After reading this very good oped in the UK Guardian, on the rise of cli-fi as a new literary genre, a group of PhD students in the USA opined that they didn't really cotton to Professor Abraham's oped, even though it has become very popular worldwide since its publication. Here's the oped they took issue with in their group discussion:
''Cli-Fi – A new way to talk about climate change''
by USA scientist and professor John Abraham
And this is what our new-found PhD candidate friends of the cli-fi world had to say about it all:
[slightly annotated and edited for clarification and amplification....]
''To be clear, I actually love this kind of fiction.''
''I would just call that cli-fi stuff that Abraham talks about in his oped as 'environmental science fiction', 'ecocritical dystopia' (Conrad Scott’s term for it—he has a good reading of 'back of the turtle'), 'eco-sf,' or any of the other terms that get used—'cli-fi' is more of a journalistic term than an actual category.''
''Any description of cli-fi could equally apply to texts like Thomas Disch’s 1971 collection 'The Ruins of Earth' — cli-fi really wants to be a new trend and who knows, in the future, it might take hold. I am waiting to see."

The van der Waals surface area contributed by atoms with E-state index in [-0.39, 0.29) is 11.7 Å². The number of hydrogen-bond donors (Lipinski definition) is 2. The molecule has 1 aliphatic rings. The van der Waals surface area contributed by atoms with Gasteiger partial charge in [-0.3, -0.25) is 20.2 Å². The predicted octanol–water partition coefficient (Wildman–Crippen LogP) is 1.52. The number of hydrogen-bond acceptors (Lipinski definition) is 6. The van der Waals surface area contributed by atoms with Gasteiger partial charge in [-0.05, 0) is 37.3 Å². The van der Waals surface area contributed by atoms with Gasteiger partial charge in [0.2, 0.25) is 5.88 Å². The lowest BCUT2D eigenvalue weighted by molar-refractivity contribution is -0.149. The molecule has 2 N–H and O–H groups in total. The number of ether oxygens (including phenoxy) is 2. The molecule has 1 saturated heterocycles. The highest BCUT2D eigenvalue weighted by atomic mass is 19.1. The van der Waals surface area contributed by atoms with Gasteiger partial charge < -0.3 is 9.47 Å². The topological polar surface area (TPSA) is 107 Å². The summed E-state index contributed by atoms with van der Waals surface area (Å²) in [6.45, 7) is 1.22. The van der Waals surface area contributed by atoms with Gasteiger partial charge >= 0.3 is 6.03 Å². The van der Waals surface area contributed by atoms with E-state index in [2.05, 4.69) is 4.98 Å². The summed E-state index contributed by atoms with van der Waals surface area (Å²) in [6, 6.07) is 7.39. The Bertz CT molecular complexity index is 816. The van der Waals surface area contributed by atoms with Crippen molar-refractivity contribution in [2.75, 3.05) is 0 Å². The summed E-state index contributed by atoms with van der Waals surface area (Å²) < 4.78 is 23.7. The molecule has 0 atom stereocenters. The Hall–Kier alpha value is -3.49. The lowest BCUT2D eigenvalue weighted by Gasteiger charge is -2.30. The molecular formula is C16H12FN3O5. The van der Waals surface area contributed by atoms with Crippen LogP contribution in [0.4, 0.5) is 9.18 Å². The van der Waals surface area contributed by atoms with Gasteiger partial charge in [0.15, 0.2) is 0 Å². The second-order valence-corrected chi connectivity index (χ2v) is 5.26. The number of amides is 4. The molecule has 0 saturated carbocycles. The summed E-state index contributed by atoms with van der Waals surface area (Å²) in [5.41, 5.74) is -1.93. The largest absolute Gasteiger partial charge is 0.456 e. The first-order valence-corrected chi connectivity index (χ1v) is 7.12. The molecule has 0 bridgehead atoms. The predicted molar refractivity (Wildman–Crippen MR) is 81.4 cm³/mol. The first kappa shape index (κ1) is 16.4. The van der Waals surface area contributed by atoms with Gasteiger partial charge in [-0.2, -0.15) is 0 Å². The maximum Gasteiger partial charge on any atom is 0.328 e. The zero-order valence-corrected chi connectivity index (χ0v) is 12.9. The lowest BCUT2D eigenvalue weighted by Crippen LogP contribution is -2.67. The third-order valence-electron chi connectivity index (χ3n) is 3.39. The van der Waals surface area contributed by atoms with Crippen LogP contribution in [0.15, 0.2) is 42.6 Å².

“The Cli-fi” term also makes me think of Plo Kloon and other goofy Star Wars names.''
''I don’t think toxic is the right term, its more that “cli-fi” is a clickbait-y term for a set of texts that should be categorized differently, and as part of a much longer history of sf and eco-fiction. Ditto on what that other guy is saying here.''
''I gather cli-fi is mostly a conversation happening around social media and in "think pieces" like the Guardian piece on cli-fi that some are referring to here, but perhaps there is something more substantial written about cli-fi that I'm not familiar with. I need to do some homework on this before I misspeak or put my foot in my mouth without knowing the backstory."
''So books that take on the subject matter of cli-fi, like a future ravaged by climate change, are ok. Like 'On The Back of Turtle' Just the naming/classification? I’m reading 'The Swan Book' by Alexis Wright, an Aboriginal author in OZ and it's been called Cli-fi, yes.''
Cli-fi fans emphasize the accuracy of the science (esp in that UK Guardian article, which wants it to “get the science right”). While I can understanding this as the influence of Kim Stanley Robinson, prioritizing hard SF over “softer” SF is giving me “cold equations” flashbacks.''
''I have no idea what's going on here. Fans being fans, I take it, and that professor being a professor, but what's going on around cli-fi? I've only heard the term once or twice and I had no idea there was so much news now surrounding it. Any reading tips?''